This week, we asked some of our Middle School arts specialists to share a favorite story that illustrates a moment of joyful discovery when an idea really clicks and the “aha!” epiphany brings new life to learning.
The Middle School music elective this spring is a course that studies various national anthems from around the world. At the first class it was brought to my attention that the students who chose this elective did so because it was NOT a performing class. They were adamant, stating that they “would not ever sing in front of an audience!” After listening to their concerns, I asked them to make a conscious choice to have fun during the upcoming weeks, to try it all and to just “dive in and sing.” They agreed, and over the next few weeks we learned much and laughed much, especially at our often-clumsy attempts with the more difficult foreign languages.
As the most recent Morning Share was approaching, I decided to approach my lovable, but reluctant class with an idea. I asked them if they would be willing to choose one of the national anthems we had studied, and perform it for the entire school. As I waited for the shoe to drop, much to my surprise and considerable glee, with no hesitance at all, they unanimously said, “Yes!” and chose Japan’s “Kimigayo.” I was very moved, and I hope that this wonderful group of students will continue throughout their lives to make the choice to “dive in and sing!”
The Middle School artists in the spring art elective class are a delightful group of students who are happy to explore and experiment with art materials. Our theme this spring has been to play around with color—in a variety of media.
Recently, we began a project inspired by “molas”—the beautiful layered fabric art from the San Blas Islands in Panama. Working with layers of brightly colored paper, the students were using mat knives to cut shapes. The process was to cut shapes from the top piece of paper and then place a different colored piece of paper underneath. Everything was kind of quiet at first. Then, one of the students discovered how many layers of color could be revealed and understood how cool the project could really be. She began to laugh and exclaim about what she was going to create! Then, all the students “got in the groove” (a collective Aha!) and there was a wonderful artistic flow of momentum in the class. It was a thrill to witness!
Colleen Quinn—Movement & Theater
“Aha! I AM funny!”
This particular Aha moment seems to occur every year during the rehearsal process for the middle school play. Each year the students await the announcement of their play with great anticipation, they congratulate each other on their assigned roles, they gather for the first rehearsal and…What? We have to go onstage in front of everyone and sing? Dance? Act?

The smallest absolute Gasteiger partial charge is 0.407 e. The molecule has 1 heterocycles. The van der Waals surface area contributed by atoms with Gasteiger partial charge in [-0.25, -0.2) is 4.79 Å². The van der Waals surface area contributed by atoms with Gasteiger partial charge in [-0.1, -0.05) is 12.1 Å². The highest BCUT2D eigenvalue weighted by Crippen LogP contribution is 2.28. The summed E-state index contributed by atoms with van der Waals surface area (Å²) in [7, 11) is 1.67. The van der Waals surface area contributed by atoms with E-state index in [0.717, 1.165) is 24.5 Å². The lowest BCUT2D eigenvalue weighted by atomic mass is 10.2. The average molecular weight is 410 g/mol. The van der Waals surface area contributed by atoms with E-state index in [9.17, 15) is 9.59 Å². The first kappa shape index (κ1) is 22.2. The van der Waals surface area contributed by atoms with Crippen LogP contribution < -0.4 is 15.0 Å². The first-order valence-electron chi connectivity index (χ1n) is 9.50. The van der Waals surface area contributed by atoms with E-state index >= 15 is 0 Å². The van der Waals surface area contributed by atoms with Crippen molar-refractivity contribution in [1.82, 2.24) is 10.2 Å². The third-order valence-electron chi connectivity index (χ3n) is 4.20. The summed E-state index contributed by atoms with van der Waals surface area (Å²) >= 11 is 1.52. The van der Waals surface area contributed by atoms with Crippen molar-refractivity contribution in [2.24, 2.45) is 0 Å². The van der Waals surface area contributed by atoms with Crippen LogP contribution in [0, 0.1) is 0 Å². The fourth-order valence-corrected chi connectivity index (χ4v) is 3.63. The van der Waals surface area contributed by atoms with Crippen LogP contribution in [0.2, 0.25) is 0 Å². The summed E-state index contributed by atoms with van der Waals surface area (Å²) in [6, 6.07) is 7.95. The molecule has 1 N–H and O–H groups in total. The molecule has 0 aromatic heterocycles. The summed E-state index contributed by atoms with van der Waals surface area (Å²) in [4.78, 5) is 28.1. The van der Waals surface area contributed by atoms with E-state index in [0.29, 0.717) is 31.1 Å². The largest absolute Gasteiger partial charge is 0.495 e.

Now, this should not come as a surprise. Every student at Inly participates in numerous performances throughout their tenure at the school. Still, in middle school the angst of self-consciousness and self-doubt are in high gear. The thought of putting one’s self onstage for all the world to see can be an uncomfortable and frightening prospect for a 12- or 13-year-old. Still, there’s no escape.
So, we work our way through the rehearsals. There is no end to the positive encouragement and gentle requests that are bestowed on the students:
- That line is hilarious. If only we could hear it. Please talk louder.
- You sing beautifully. Please sing louder.
- The dance looks great. Please dance with a bit more energy.
Still, the students are reluctant to completely throw themselves into character. The fear of being laughed at is considerable. I keep promising:
- The audience is going to laugh because the show is funny!
- The audience is going to cry because the show is touching.
- The audience is going to cheer because the show is fabulous!
Only once did I resort to bribery. I literally got on my knees and said, “If you do this dance with lots of energy and smiles and sing out loudly, I’ll make cookies for you.” (Yes…it worked.)
At last, we arrive at the final day of preparation. It is a full dress rehearsal, a performance for the entire school. There is excitement in the air…or is that nervousness? The middle school students step up to the challenge. And then it happens…the Aha moment.
You can almost hear the sigh of relief, the gasp of realization. They seem to finally realize that it will be okay, the earth will still turn on its axis if they sing and dance onstage. They give it their all, they say their lines loudly and with animation, they sing clearly and beautifully, they dance with energy and smiles. They are a hit! The audience is laughing, crying, cheering.
“Aha!” they say. “I AM funny! I DO sing nicely! I CAN dance! I can take the risk and aha! It really is okay.”
[This post originally appeared in Rhythm & News, the Inly School newsletter, on May 22, 2009.]